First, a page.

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Opioid National Health Emergency

Declaring the opioid crisis a national public health emergency is an important first step toward prevention, as public awareness and education can start the process.

However, I want to be clear that combating the opioid crisis is a long-term battle. Opioid addiction comes with terrible, long-lasting effects, and there is no overnight fix.

Like any other healthcare issue, it’s a matter of working toward a solution that:

  • Gives those suffering from the disease more time in treatment
  • Works to prevent relapse in those individuals
  • Offers individuals and their families great recovery care

At Retreat, we focus on more than just the addiction itself. We address the disease and mental health aspects of addiction and learn the cause of the behavior.

However, too often those suffering from addiction cannot access their insurance for longer-term or relapse treatment. That leaves countless people suffering from addiction with less time to recover, or worse, with no options to receive care.

We need to adopt the same attitude toward addiction that we have toward other diseases. When a patient has cancer and goes into remission, their health insurance can cover treatment services until the patient is cured. Coverage for extended addiction recovery treatment should work in the same fashion, bearing in mind that addiction is a chronic disease that cannot be treated permanently.

For this reason, the next step on the national stage should be an open dialogue with insurance companies to discuss long-term coverage for addiction treatment. Because addiction can affect anyone, we need to work toward solutions that serve all populations. This is a time for us to come together to rectify the rising health care costs ALL Americans are paying due to this national health epidemic.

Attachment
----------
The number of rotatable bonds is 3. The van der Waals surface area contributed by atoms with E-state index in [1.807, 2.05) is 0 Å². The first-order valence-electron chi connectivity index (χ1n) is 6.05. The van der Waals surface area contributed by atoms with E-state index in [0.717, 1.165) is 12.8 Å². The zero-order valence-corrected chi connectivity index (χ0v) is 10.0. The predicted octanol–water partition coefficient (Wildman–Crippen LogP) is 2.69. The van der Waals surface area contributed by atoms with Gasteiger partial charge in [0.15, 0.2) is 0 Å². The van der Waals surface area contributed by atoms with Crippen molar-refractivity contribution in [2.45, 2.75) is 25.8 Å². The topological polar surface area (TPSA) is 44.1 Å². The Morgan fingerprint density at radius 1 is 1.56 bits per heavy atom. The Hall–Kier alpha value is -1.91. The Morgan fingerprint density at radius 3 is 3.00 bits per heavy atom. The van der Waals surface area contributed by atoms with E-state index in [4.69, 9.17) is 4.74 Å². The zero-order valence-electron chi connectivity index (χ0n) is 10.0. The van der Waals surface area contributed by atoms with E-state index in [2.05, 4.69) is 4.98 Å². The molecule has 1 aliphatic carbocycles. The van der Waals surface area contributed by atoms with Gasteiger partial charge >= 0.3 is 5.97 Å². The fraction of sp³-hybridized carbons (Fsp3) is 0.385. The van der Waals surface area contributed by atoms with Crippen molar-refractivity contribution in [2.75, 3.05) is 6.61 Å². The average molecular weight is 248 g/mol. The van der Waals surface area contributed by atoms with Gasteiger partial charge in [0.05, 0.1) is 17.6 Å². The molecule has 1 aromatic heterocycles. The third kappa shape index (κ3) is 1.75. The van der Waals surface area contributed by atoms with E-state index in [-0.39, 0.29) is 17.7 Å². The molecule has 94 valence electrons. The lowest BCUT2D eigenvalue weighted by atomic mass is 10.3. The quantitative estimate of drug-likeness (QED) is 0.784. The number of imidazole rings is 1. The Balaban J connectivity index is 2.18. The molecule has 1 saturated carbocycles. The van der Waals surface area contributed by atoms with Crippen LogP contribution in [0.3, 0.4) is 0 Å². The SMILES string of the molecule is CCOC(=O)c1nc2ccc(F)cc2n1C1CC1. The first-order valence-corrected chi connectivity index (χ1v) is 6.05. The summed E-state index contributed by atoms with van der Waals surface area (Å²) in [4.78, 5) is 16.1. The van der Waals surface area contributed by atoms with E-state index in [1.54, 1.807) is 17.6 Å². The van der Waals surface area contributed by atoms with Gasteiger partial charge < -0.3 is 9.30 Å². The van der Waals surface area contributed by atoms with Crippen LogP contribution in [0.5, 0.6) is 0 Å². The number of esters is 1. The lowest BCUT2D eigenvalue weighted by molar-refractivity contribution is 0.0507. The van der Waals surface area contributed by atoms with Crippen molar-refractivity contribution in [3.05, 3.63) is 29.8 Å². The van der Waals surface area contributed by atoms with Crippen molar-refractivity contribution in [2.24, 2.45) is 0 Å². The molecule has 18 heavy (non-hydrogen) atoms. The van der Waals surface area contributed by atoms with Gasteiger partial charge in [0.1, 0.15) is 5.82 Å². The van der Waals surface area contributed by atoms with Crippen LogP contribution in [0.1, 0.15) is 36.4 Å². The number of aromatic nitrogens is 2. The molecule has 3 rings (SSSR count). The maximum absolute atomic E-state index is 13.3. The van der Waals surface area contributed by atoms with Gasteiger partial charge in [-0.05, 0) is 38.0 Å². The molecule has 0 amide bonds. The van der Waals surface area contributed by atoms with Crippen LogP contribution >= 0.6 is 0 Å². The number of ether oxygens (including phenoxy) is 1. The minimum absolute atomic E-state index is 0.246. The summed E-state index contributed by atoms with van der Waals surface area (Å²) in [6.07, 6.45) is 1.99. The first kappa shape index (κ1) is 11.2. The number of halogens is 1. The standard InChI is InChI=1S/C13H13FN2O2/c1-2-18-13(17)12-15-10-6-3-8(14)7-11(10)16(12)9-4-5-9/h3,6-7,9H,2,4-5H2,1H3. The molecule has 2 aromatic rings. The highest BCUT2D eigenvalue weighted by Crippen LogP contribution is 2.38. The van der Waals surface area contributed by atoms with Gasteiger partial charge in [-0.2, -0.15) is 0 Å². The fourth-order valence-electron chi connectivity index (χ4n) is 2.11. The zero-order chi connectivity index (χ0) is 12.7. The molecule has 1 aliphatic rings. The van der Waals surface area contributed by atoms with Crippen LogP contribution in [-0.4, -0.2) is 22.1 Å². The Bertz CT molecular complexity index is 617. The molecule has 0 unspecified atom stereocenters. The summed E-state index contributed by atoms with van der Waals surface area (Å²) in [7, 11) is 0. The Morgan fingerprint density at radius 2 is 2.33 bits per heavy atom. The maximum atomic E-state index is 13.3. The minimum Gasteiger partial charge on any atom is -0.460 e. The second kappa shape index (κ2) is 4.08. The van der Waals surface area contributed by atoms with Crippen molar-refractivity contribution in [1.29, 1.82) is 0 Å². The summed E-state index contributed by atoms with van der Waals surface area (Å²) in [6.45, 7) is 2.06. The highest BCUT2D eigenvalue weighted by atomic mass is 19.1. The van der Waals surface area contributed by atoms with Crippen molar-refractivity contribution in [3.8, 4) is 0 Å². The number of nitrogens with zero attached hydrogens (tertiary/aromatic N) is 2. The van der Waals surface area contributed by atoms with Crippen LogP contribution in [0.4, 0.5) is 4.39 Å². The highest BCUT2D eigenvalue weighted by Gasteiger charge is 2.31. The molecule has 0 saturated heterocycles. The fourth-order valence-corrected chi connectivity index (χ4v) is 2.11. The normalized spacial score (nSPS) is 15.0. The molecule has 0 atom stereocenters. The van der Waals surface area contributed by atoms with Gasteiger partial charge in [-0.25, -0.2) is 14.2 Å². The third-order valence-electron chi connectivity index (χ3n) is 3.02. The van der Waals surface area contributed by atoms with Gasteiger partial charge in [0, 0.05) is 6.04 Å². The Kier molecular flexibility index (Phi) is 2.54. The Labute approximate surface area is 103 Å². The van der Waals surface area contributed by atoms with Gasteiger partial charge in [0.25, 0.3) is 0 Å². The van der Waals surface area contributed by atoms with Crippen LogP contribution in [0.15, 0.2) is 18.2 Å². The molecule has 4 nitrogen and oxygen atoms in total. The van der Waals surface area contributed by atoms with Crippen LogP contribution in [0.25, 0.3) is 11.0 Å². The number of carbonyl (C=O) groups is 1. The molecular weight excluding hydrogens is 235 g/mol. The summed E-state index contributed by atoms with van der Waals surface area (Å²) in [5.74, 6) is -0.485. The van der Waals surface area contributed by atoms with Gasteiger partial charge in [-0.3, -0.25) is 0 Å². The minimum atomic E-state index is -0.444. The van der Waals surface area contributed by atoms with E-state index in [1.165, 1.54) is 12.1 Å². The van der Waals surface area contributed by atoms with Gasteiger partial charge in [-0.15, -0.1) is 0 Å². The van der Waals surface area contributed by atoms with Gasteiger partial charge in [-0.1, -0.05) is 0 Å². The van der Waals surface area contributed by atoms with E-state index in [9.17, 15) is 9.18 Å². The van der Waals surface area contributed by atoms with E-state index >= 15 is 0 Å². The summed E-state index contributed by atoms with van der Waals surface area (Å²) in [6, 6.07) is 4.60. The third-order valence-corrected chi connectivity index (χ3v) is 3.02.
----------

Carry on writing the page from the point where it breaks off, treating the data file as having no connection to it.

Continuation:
What Happens After Treatment: Self-Care, Preparing, and Planning for Your Sober Future

how live sober life

When an addict comes home from rehab, a new life and a new journey are just beginning. This part of the process, recovery, can be uncertain, full of doubt, and even scary at times. In rehab, you were in a secure environment with constant support. Back at home, there are new stressors and challenges that can be overwhelming.

The battle against drug addiction is a lifelong feat, but with the right self-care, preparing, and planning, living a sober life is possible. Self-care in early recovery, especially the first 90 days, is crucial.

Practice Self-Care

In the past, your drug addiction took precedence. Now that you’re living a sober life, you’ll want to make yourself a top priority. This means eating a healthy diet, getting at least eight hours of sleep, and exercising regularly. Even a brisk walk gets your blood pumping!

Follow a Schedule

Having a structured schedule also makes recovery much easier. Eat meals at certain times and set a sleeping schedule. Set goals each day and strive to accomplish them. Following the same routine each day allows you to stay focused and undistracted.

Be Grateful

As simple as this sounds, focus on showing gratitude each day. Being grateful heightens positive emotions and can make you feel less lonely. No matter how stressful a day may be, there’s always something to be thankful for!

Attend Meetings

Outside of your home, attending support meetings can also help with living sober. You can attend recovery meetings where you can build a supportive network of peers. There are also outpatient programs that you can attend. Having a network of support makes recovery a little easier.

If you’re looking for an outpatient treatment program, look no further than Retreat Premier Addiction Treatment Centers. We offer a compassionate environment and embrace holistic treatment. We have locations throughout Pennsylvania as well as Florida.

Contact us at (855) 859-8808 to start your recovery journey.

Emotional Phases of an Addict

Emotional Phases of an Addict

At Retreat Premier Addiction Treatment Centers, we’ve worked with addicts at every level of addiction. That’s why we know that every addict goes through several emotional phases during the drug rehab process. From complete emotional upheaval to serene peace and finding your center, we work hand in hand with addicts to develop coping skills and emotional literacy so they can live better lives.